Four-letter word

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The phrase four-letter word refers to a set of English-language words written with four letters which are considered profane, including common popular or slang terms for excretory functions, sexual activity and genitalia, blasphemies, terms relating to Hell or damnation when used outside of religious contexts, or slurs. The "four-letter" claim refers to the fact that many (but not all) English "swear words" are incidentally four-character monosyllables. The term was used in this sense as early as 1886 in the United States and Great Britain.[1]


Common four-letter words (in this sense) that are widely considered vulgar or offensive to a notable degree include: cunt, fuck (and regional variants such as feck, fick, fock and foak), jism (or gism), jizz, shit, slut, twat and tits. Piss (formerly an offensive swear word) in particular, however, may be used in non-excretory contexts (pissed off, i.e. "angry", in US English and British UK English; pissed, i.e. "drunk" in UK English) that are often not considered particularly offensive, and the word also occurs several times with its excretory meaning in the King James Bible. Several of these have been declared legally indecent under the United States Federal Communications Commission (FCC) TV and radio open-airwave broadcasting regulations.

A number of additional words of this length are upsetting to some, for religious or personal sensitivity reasons, such as: arse (UK), damn, crap, hell, piss, wang, and wank (UK). Racist, ableist, and slurs pertaining to an individual's sexual orientation may also qualify, such as mong (in the UK not a racial slur,[citation needed] but short for Mongol, or someone with Down syndrome – previously called Mongolism), gook, kike, spic, coon, dago and dyke.

Several "four-letter words" have multiple meanings (some even serving as given names), and usually only offend when used in their vulgar senses, for example: cock, dick, knob, muff, puss, shag (UK) and toss (UK). A borderline category includes words that are euphemistic evasions of "stronger" words, as well as those that happen to be short and have both an expletive sound to some listeners as well as a sexual or excretory meaning (many also have other, non-vulgar meanings): butt (US), crud, darn, dump, heck, poop (US), slag (UK, NZ, AUS), slut and turd, as several examples. Finally, certain four-lettered terms with limited usage can be considered offensive by some, within the regional dialect in which they are used, such as mong and mary.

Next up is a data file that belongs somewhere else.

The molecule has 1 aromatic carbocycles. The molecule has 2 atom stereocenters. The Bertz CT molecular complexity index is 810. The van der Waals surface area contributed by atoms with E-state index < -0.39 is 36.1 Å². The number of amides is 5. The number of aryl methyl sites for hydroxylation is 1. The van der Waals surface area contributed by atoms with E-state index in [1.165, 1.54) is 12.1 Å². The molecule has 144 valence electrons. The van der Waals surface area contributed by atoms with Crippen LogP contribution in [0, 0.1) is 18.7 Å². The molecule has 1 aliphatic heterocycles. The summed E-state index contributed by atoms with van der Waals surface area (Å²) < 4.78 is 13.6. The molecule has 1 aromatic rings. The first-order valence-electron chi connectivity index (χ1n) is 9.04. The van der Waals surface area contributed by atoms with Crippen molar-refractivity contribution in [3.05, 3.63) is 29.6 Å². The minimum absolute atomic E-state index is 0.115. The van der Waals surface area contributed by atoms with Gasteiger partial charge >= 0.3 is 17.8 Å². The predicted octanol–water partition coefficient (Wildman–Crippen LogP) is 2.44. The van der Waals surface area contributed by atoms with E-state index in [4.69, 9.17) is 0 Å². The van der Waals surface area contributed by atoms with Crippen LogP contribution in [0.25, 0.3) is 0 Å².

Occasionally the phrase "four-letter word" is humorously used to describe common words composed of four letters. Typical examples include the word work, implying that work can be unpleasant, or the game of golf, jokingly referred to as a four-letter word when a player's pastime becomes an exercise in frustration. Charlotte Observer journalist Doug Robarchek noted in 1993 how many politicians have names with four letters, "Ever notice how many U.S. politicians have names that are also four-letter words? Ford, Dole, Duke, Bush, Gore ... and how many make us think of four-letter words?"[2]

Similar euphemisms in other languages[edit]

  • Chinese: The term 三字經 (lit. Three Character Classic) is used to describe swearing, as many such phrases in Chinese consist of three characters.
  • Dutch: A similar tradition occurs with "three-letter words", e.g. kut ("cunt"/"twat"), pik and lul ("cock"/"dick"/"prick").
  • Finnish: Rude words tend to be five-letter words, like the common swear word perse meaning "arse", or paska meaning "shit". Other offensive five-letter words refer to the genital region, eg. kulli and kyrpä ("cock"/"dick"/"prick"), along with pillu and vittu ("twat"/"cunt").
  • French: the word merde ("shit") is sometimes referred to as le mot de cinq lettres ("the five-letter word"), or le mot de Cambronne. Also, profanities in French are usually called gros mots (coarse words).
  • German: the phrase Setz dich auf deine vier Buchstaben! ("sit down on your four letters") is mainly used speaking to children, as it refers to the word Popo, meaning "rump" in baby talk. A variant, Setz dich auf deine fünf Buchstaben! ("sit down on your five letters"), alludes to the vulgar use of the word Arsch, meaning "arse" (UK) or "ass" (US).
  • Latin: a common insult used to be Es vir trium litterarum, meaning "you are a man of three letters". The underlying implication was that the addressed was a fur, meaning "thief", although if challenged, the speaker could always claim he simply meant vir, that is, "man".
  • Polish: the word dupa ("arse"/"ass") is called cztery litery ("the four letters"). Historically, also kiep, which formerly used to be a taboo word meaning "female genitals", but presently is a mild or humorous insult meaning "a fool" or a modern slang term for a cigarette. There is also a phrase Siadaj na cztery litery (sit down on your four letter), meaning sit on your arse.
  • Russian: the word хуй ("cock"/"dick"/"prick"), the most common obscenity, is called "the three-letter word" (russ.: "слово из трёх букв") or just "three letters" (russ.: "три буквы") and is one of the key words of the "Russian mat".

In popular culture[edit]

See also[edit]


  1. ^ "four-letter word – Caught in the Web of Words". Retrieved 2021-12-28.
  2. ^ Doug Robarchek (September 29, 1993). "Outfront If You Ignore Deaths, Those State Rest Areas Are Perfectly Safe". Living. Charlotte Observer. p. 6C.
  3. ^ "love is a four letter word". Australian Broadcasting Corporation. 2001. Retrieved 2014-08-13.
  4. ^ Freddie Gibbs, How We Do ('93 Til) lyrics